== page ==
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Int J Biochem Cell Biol. 2013 Jul;45(7):1186-94. doi: 10.1016/j.biocel.2013.03.021. Epub 2013 Apr 9.

Viroporin activity and membrane topology of classic swine fever virus p7 protein.

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1
State Key Laboratory of Veterinary Etiological Biology and Key Laboratory of Animal Virology of Ministry of Agriculture, Lanzhou Veterinary Research Institute, Chinese Academy of Agricultural Sciences, Xujiaping 1, Lanzhou, Gansu 730046, People's Republic of China.

Abstract

Viroporins are a group of viral proteins that participate in viral replication cycles, including modification of membrane permeability and promotion of viral release. Although biological data have been accumulated on viroporion-like proteins of other viruses belonging to family Flaviviridae, the viroporin activity and membrane topology of p7 protein from classical swine fever virus (CSFV), a member of the genus Pestivirus of the family Flaviviridae, are largely unknown. In this study, sequence analysis of the primary structure of p7 polypeptide demonstrates that p7 contains two putative transmembrane regions connected by a short hydrophilic segment. Expression of p7 protein in Escherichia coli leads to the permeabilization of bacterial cells to small molecules. The p7 protein also enhances the permeability of mammalian cells, increasing the intracellular Ca(2+) concentration and the permeability of cells to the translation inhibitor Hygromycin B. This protein is an integral membrane protein and can form homo-oligomers. It mainly localizes to the ER at the early stage of the expression and can be transferred to the plasma membrane at the late stage of the expression. Detergent permeabilization assays confirmed that the p7 protein is a 2-pass transmembrane protein and its N and C termini are exposed to the ER lumen. Deletion analysis showed that amino acid residues 41-63 may be essential for the viroporin activity of the protein. Our studies demonstrate that CSFV p7 possesses properties commonly associated with viroporins, which could be a potential target for the development of a therapeutic intervention for classic swine fever virus infection.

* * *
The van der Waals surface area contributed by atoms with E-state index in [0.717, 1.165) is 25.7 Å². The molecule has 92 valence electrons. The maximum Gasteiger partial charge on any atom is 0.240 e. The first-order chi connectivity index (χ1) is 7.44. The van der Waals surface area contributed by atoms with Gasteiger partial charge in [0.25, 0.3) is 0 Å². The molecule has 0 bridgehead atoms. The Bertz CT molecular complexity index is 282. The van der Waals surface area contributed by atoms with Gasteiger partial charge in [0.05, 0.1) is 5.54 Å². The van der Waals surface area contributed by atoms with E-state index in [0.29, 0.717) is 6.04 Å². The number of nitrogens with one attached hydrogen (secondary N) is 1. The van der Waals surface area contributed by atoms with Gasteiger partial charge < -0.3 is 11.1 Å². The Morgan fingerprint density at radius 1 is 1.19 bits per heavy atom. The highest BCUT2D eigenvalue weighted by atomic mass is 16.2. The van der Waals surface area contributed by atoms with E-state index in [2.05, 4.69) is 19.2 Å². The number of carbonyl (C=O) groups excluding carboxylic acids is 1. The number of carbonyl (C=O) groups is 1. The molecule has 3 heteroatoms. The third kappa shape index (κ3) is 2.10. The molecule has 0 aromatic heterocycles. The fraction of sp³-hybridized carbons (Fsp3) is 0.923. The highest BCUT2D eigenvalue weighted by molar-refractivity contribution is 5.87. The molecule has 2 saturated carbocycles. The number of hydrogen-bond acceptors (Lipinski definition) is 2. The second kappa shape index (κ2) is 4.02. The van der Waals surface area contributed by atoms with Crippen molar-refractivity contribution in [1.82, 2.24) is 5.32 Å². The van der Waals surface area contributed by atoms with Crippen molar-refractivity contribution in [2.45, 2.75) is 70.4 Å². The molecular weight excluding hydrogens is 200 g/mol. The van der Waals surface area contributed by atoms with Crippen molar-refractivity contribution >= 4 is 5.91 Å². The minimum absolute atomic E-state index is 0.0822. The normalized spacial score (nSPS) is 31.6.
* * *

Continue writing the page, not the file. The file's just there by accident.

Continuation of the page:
PMID:
23583663
DOI:
10.1016/j.biocel.2013.03.021
[Indexed for MEDLINE]
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